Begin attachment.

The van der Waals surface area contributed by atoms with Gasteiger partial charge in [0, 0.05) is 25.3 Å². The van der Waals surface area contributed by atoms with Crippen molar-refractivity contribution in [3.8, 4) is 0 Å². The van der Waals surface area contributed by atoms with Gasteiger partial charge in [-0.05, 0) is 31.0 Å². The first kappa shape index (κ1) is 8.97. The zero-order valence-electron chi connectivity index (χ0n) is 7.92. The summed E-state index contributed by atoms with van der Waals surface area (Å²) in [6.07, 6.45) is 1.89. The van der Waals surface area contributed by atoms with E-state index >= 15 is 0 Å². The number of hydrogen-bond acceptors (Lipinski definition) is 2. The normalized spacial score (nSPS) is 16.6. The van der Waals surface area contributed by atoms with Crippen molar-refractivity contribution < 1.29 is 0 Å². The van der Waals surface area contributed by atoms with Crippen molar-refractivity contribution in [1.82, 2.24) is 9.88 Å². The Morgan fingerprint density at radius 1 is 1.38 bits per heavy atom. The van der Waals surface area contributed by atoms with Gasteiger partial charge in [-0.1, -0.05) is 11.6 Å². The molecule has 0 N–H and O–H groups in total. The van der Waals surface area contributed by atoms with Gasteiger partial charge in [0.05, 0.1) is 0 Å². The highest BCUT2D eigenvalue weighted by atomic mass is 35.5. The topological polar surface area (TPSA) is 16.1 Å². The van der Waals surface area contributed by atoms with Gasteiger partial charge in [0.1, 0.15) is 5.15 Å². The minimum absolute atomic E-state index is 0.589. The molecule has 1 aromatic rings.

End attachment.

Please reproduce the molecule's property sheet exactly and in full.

The van der Waals surface area contributed by atoms with Gasteiger partial charge in [0, 0.05) is 25.3 Å². The van der Waals surface area contributed by atoms with Crippen molar-refractivity contribution in [3.8, 4) is 0 Å². The van der Waals surface area contributed by atoms with Gasteiger partial charge in [-0.05, 0) is 31.0 Å². The first kappa shape index (κ1) is 8.97. The zero-order valence-electron chi connectivity index (χ0n) is 7.92. The summed E-state index contributed by atoms with van der Waals surface area (Å²) in [6.07, 6.45) is 1.89. The van der Waals surface area contributed by atoms with E-state index >= 15 is 0 Å². The number of hydrogen-bond acceptors (Lipinski definition) is 2. The normalized spacial score (nSPS) is 16.6. The van der Waals surface area contributed by atoms with Crippen molar-refractivity contribution < 1.29 is 0 Å². The van der Waals surface area contributed by atoms with Crippen molar-refractivity contribution in [1.82, 2.24) is 9.88 Å². The Morgan fingerprint density at radius 1 is 1.38 bits per heavy atom. The van der Waals surface area contributed by atoms with Gasteiger partial charge in [-0.1, -0.05) is 11.6 Å². The molecule has 0 N–H and O–H groups in total. The van der Waals surface area contributed by atoms with Gasteiger partial charge in [0.05, 0.1) is 0 Å². The highest BCUT2D eigenvalue weighted by atomic mass is 35.5. The topological polar surface area (TPSA) is 16.1 Å². The van der Waals surface area contributed by atoms with Gasteiger partial charge in [0.1, 0.15) is 5.15 Å². The minimum absolute atomic E-state index is 0.589. The molecule has 1 aromatic rings.